This Day in Geek History: November 17
Emile Berliner is issued a patent for a combination telegraph and telephone.
Walter Brattain and John Bardeen observe the fundamental principles of the transistor in a series of experiments conducted between November 17 and December 23. The result will be the first transistor, a solid-state amplifier made of germanium, plastic, and gold.
Customer trials of the world’s first electronic Telephone Central Office begin in Morris, Illinois.
Surveyor 6 becomes the first man-made object to lift off from the lunar surface when it makes a six-second flight on the Moon.
Douglas Engelbart receives a patent for the first computer mouse. (US No. 3541541) The patent, titled “X-Y Position Indicator for a Display System,” is a simple hollowed-out wooden block, with a single push button on top.
International Business Machines (IBM) releases the IBM 3250 graphics display system.
The two-hour Star Wars Holiday Special air for the first and only time on CBS network. In it, Chewbacca and Han Solo visit Kashyyyk, Chewbacca’s home world, to celebrate Life Day. Along the way, they are pursued by agents of the Galactic Empire who are searching for rebels on the planet. The film will never be re-aired or officially released, but it will be widely boot-legged and eventually become a cult-classic, largely due to the unintentional campiness of the production. Visit The Star Wars Holiday Special fan site for more information.
Craig Neidorf (Knight Lightning) and Taran King and release the first issue of PHRACK Magazine, which will, after twenty years, become the longest running electronic publication on the hacker scene. Initially distributed by bulletin board services, it will eventually moves to the Internet. Visit the publication’s official website.
The Cosmic Background Explorer Satellite (COBE) is launched to investigate the cosmic microwave background radiation (CMB) of the universe. It will provide evidence supporting the theory that a Big Bang spawned the universe ten to twenty billion years ago. Visit the NASA website for COBE.
Veronica, an early search engine system for the Gopher protocol, is released by the University of Nevada. Veronica is an ever-expanding database that includes the names of almost every menu item on thousands of Gopher servers. The name, although officially an acronym for “Very Easy Rodent-Oriented Net-wide Index to Computer Archives”, was chosen to match that of the FTP search service known as Archie. Archie and Veronica being characters in the Archie Comics.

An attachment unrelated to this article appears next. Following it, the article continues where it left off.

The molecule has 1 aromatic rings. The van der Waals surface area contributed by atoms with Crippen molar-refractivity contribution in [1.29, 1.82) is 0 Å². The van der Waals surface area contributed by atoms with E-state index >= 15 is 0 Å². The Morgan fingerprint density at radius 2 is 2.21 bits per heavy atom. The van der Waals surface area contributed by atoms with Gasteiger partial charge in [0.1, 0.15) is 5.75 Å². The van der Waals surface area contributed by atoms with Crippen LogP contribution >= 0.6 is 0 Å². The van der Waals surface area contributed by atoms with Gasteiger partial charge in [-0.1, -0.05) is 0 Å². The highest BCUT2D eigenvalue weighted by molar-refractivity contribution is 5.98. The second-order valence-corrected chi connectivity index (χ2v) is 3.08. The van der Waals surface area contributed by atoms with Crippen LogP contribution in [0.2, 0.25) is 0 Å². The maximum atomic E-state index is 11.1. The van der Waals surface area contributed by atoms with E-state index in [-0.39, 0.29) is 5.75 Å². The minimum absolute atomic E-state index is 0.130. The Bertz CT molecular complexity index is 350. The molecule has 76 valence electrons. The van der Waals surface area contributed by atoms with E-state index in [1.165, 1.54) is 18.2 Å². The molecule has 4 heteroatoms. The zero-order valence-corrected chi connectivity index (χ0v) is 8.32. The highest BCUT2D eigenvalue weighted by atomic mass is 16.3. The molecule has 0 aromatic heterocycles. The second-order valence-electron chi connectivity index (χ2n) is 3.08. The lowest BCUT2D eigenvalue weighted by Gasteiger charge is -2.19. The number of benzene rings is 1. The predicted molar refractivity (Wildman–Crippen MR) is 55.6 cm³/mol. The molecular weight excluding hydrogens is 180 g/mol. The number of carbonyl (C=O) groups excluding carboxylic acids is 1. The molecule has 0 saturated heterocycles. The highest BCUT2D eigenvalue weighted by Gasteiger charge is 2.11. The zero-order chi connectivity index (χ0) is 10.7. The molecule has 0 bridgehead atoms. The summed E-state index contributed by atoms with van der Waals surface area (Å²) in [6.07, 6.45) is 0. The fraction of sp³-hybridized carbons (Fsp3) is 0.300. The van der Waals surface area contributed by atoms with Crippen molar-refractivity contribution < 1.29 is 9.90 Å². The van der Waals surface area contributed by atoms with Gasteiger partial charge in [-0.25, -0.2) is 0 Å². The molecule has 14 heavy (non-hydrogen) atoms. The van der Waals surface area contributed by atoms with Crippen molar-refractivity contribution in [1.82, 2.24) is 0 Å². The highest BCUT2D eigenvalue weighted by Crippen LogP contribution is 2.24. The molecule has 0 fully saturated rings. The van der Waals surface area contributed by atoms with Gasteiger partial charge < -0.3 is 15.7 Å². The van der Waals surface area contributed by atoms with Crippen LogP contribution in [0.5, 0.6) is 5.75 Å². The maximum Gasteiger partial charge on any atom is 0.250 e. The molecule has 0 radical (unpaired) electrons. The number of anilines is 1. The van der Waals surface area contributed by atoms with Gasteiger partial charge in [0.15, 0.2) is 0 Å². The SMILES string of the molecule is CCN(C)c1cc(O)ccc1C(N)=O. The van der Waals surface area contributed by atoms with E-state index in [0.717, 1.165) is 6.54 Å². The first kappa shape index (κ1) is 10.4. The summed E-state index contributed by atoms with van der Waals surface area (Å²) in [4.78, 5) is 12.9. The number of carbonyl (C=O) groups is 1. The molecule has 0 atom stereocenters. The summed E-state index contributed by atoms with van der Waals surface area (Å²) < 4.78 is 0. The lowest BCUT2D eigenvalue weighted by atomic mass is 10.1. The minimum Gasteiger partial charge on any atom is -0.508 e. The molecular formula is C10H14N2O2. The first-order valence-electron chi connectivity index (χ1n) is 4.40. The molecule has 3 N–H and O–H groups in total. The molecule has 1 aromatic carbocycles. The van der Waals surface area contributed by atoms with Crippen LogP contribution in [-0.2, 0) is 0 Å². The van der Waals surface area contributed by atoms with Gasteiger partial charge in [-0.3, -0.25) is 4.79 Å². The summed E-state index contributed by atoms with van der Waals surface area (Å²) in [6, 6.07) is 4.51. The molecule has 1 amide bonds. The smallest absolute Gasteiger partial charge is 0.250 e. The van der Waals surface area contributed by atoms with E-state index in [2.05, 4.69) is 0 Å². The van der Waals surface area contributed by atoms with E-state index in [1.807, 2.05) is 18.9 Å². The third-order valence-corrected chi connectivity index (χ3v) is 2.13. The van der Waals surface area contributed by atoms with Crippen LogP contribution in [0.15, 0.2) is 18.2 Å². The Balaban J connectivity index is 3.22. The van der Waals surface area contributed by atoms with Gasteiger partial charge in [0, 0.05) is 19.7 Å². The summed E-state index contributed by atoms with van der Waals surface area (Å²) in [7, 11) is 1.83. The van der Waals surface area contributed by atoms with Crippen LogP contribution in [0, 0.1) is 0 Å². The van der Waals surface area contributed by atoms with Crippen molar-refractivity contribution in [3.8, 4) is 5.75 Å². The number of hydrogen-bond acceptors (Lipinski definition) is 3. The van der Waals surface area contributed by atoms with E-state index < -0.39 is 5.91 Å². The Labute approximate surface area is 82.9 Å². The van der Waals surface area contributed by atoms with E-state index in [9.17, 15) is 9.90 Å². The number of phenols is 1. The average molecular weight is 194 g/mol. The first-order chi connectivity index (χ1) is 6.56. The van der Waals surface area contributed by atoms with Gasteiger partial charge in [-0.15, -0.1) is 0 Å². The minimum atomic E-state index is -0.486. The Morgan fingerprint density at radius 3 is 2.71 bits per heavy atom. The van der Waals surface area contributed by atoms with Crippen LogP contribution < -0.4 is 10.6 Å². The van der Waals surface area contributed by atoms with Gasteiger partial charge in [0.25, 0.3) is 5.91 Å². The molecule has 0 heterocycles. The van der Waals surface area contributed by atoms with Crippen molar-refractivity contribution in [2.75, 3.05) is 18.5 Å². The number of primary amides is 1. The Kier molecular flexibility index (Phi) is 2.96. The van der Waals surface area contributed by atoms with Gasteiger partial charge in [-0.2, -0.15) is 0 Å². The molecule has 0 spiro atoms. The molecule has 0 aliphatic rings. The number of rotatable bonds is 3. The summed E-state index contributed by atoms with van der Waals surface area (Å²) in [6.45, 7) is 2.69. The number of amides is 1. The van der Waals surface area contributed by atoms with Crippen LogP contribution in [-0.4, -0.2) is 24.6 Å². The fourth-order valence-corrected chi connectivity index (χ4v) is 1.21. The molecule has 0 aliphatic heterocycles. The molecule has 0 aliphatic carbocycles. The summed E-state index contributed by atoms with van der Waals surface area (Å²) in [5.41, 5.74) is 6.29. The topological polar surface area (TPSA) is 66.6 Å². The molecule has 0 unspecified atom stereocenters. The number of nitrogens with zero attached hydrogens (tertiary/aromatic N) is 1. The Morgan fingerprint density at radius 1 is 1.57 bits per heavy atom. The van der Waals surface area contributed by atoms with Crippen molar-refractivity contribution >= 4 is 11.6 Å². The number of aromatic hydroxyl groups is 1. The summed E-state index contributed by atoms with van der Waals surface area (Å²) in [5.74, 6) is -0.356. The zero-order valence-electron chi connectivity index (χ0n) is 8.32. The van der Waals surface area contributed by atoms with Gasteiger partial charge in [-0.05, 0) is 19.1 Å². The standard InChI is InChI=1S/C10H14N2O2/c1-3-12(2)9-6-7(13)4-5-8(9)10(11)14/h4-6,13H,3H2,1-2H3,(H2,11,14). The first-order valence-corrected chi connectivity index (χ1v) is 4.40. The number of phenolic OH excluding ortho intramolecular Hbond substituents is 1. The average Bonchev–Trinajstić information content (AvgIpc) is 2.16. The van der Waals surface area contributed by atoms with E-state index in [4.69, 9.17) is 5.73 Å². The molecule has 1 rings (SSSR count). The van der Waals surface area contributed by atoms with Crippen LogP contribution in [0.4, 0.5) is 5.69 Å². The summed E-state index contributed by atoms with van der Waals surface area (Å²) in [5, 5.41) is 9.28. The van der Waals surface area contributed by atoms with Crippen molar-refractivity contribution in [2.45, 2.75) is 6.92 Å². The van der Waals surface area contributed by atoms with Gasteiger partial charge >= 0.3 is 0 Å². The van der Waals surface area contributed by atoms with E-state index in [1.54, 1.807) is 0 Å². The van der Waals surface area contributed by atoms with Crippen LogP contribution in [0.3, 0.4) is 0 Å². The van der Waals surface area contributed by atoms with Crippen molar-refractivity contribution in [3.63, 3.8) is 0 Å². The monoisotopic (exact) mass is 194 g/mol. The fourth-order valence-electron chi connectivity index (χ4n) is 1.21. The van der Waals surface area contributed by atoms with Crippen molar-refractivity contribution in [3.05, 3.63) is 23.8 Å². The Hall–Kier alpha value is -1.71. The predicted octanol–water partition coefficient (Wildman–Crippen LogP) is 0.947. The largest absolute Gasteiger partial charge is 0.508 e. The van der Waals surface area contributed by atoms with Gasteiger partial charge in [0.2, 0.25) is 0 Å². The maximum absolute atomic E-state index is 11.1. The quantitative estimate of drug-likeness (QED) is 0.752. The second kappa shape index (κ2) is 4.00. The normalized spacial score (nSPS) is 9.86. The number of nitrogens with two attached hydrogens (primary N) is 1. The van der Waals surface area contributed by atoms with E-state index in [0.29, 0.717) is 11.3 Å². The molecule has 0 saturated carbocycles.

Apple settles a lawsuit brought by Carl Sagan after engineers at Apple code-named a computer for the famed astronomer. Though the code-name remained internal, Sagan took offense and sued Apple for defamation of character.
Sam Tramiel announces that the settlement terms that were made public in September with Sega have been concluded and that Atari has received a cash infusion of approximately US$90 million. Tramiel jokingly warns Atari employees in a company memo that he does not personally carry more than US$20 on his person at any one time.
The COMDEX trade show is held in Las Vegas, Nevada, over five days. The event features 4,718 exhibitors and 519,000 people attend.
Amazon.com announces that they have added videos to their product selection and a virtual gift store to their online book reseller functions.
Yahoo! launches Yahoo! Shopping.
Slashdot reports, “There is a cool new tool out there called Napster that allows anyone to become a publicly accessible FTP site – tapping in to that huge resource of personal MP3 collections that everyone has, but have not been able to share… RIAA should be scared out of their minds because users are not logged on permanently, so it’s hard to track them down to take legal action.” Visit the official Slashdot website.
Britannica.com announces its intention to cut seventeen percent of its employees or about seventy-five jobs. The Chicago-based firm is one of the most popular reference sites on the Internet and employs about 450 people. Visit the official website.
Miramax Films releases the film Bounce, directed by Don Roos and starring Ben Affleck and Gwyneth Paltrow is released to U.S. theaters. It was the first film to have been digitally delivered via a satellite to a theater. Earlier in the week, a digital edition of the film was bounced off a Boeing satellite using military encryption methods. The film took about eight hours to transmit in its entirety and was saved to massive hard drives at the AMC Empire Theater in New York’s Times Square.
Computer security experts warn that the software provided by Sony to uninstall its XCP tools creates additional vulnerabilities.
A British man convicted of what is described as the country’s first “web-rage” attack, is sentenced to two and a half years in prison for assaulting a man he had exchanged insults with over the Internet.
An Israeli newspaper reports that Israel is developing nanotechnology to create a robot roughly the size of a hornet that could be capable of seeking, photographing, and killing a target.
Sony releases the PlayStation 3 game console in North America. The system features a 3.2GHz PowerPC CPU, 256 MBXDR DRAM, built-in Wi-Fi, and a 60GB hard drive. Sony only releases four hundred thousand units of the PlayStation 3, and chaos erupts at several locations in the U.S. due to retailers’ inability to meet the high demand for the system. Across the country, violence breaks out. In one incident, two men are shot in one incident, and in several other incidents, armed robbery was committed by those trying to take one of these first systems. It is the first gaming system to use Blue-ray Discs as its storage medium. Visit the system’s official Canadian website or the U.S. website.